According to the 2008 JupiterResearch Executive Survey results, online retailers continue to put search engine marketing spending at the top of their holiday sales driving tactics. Nonetheless, this trend is more subdued when compared to previous years. The JupiterResearch US Paid Search Forecast, 2008 to 2013 notes that paid search will grow 26 percent in 2008 (to $11.4 billion) and continue at a compound annual growth rate of 13 percent, however attention is starting to shift from paid search to more aggressive search engine optimization (SEO) campaigns.
15 percent less online retailers cite increasing their search engine marketing spending for the holiday season among the top three sales-driving tactics. According to the 2008 JupiterResearch Retail Executive Survey, 40 percent of online retailers will increase search marketing spending as a holiday sales-driving tactic this year. Though a high overall total percentage, this is still 15 points less retailers than the previous year. Online retailers already spend 40 percent of their budgets on search, thus the slowing of this spending increase signals a wider focus on other tactics.
I know, we are in the depths of an economic quagmire, but could we just take a sec to recognize that the biggest online retailer just posted a 31% increase in revenue. That is huge given the situation and that they have been around for more than 10 years. Hard to count how many companies were still growing at that pace that far into it. I think Amazon's performance goes to show you that focus on merchandise selection and value, exceeding customer expectations on delivery and good customer service after the fact go a long way with customers.
Yes, they and eBay have tempered guidance for Q4 and the year, but realistically who hasn't.
According to the Associated Press, American Airlines is planning to follow the Air Canada a la carte pricing structure as early as next year.
Air Canada�s so-called unbundled approach is tiered to allow travelers to select different airfare structures. Tango is the no-frills, with only a portion of frequent flyer miles offered, higher change fees and a fee for advance seat selection. Tango Plus gives 100% status miles, complimentary seat selection, and lower change fees. Latitude and Executive Class follow this pattern with more flexibility and higher prices.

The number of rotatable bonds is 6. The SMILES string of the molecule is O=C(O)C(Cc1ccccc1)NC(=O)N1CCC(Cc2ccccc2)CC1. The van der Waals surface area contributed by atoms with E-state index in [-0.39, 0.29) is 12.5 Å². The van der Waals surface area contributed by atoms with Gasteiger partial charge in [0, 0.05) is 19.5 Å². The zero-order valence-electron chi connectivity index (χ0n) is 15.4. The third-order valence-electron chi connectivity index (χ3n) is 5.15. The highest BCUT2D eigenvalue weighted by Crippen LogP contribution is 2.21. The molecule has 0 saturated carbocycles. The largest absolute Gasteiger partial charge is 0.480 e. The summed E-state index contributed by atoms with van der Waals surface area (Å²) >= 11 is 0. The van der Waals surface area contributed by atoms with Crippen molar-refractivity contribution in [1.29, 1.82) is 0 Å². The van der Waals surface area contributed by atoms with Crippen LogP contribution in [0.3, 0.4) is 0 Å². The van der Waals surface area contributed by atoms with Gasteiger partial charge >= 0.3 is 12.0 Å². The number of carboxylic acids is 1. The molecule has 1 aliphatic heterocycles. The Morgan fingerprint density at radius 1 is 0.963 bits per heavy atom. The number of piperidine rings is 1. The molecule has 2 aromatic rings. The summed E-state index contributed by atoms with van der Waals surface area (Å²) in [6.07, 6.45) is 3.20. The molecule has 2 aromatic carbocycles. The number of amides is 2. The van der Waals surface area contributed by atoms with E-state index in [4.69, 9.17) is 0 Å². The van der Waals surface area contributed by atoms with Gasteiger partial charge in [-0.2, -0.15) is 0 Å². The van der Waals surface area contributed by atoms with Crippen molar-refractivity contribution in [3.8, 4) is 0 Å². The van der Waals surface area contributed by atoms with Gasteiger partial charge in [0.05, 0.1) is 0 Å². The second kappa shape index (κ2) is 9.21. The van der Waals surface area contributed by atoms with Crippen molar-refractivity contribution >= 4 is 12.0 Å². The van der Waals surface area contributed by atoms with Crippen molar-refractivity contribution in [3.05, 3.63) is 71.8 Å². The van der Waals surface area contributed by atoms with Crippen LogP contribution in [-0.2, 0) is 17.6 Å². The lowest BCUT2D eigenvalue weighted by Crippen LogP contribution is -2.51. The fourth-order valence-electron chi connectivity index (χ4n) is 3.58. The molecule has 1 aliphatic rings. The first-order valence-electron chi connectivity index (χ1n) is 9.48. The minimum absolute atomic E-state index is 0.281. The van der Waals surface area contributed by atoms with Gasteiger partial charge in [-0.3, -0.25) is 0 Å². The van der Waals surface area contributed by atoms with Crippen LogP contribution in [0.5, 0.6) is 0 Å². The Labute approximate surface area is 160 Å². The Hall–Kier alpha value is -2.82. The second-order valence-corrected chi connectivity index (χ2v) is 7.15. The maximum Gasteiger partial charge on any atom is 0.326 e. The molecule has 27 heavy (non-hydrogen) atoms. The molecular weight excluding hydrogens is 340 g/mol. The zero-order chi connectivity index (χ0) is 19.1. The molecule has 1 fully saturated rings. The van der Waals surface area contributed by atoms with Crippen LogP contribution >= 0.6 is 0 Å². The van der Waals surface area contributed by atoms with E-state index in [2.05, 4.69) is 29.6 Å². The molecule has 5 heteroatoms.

Once an Air Canada traveler selects the fare, they have the option to pay for additional features or, as Air Canada's cleverly markets, to "customize your flight". This includes baggage check in, prepaid food vouchers, and seat selection.
When Air Canada launched this pricing structure five years ago, they were rebuilding their brand after entering bankruptcy and having some serious service issues that opened the door for their competitor WestJet to gain share.
There are undoubtedly varying shades of green. We discussed this in a recent report called "Green Online Travelers Assessing the Brand Impact of Travelers' Environmental Concerns" in which we determined that, while 42 percent of online travelers agree with the statement that they are concerned about the environment, those "dark green travelers" who have actively consider sustainability in their travel decisions is more of a niche at 7%.
Two new websites have launched aimed squarely at that 7 percent.
Vroom Vroom Vroom offers car rentals offers car rental through major companies and will purchase carbon offset programs for each rental. (Ok, I admit it: I was tempted to telephone directly just to hear someone answer the phone making cartoon car noises.) Green without costing more will certainly appeal.
We also saw the launch of Whole Travel this week, which lets travelers undertake open-ended destination and accommodation searches of sustainable hotels. Hotels have a �whole ranking� based on their (1) Environmental practices, (2) Economic management, (3) Social and cultural support, and (4) Customer interaction.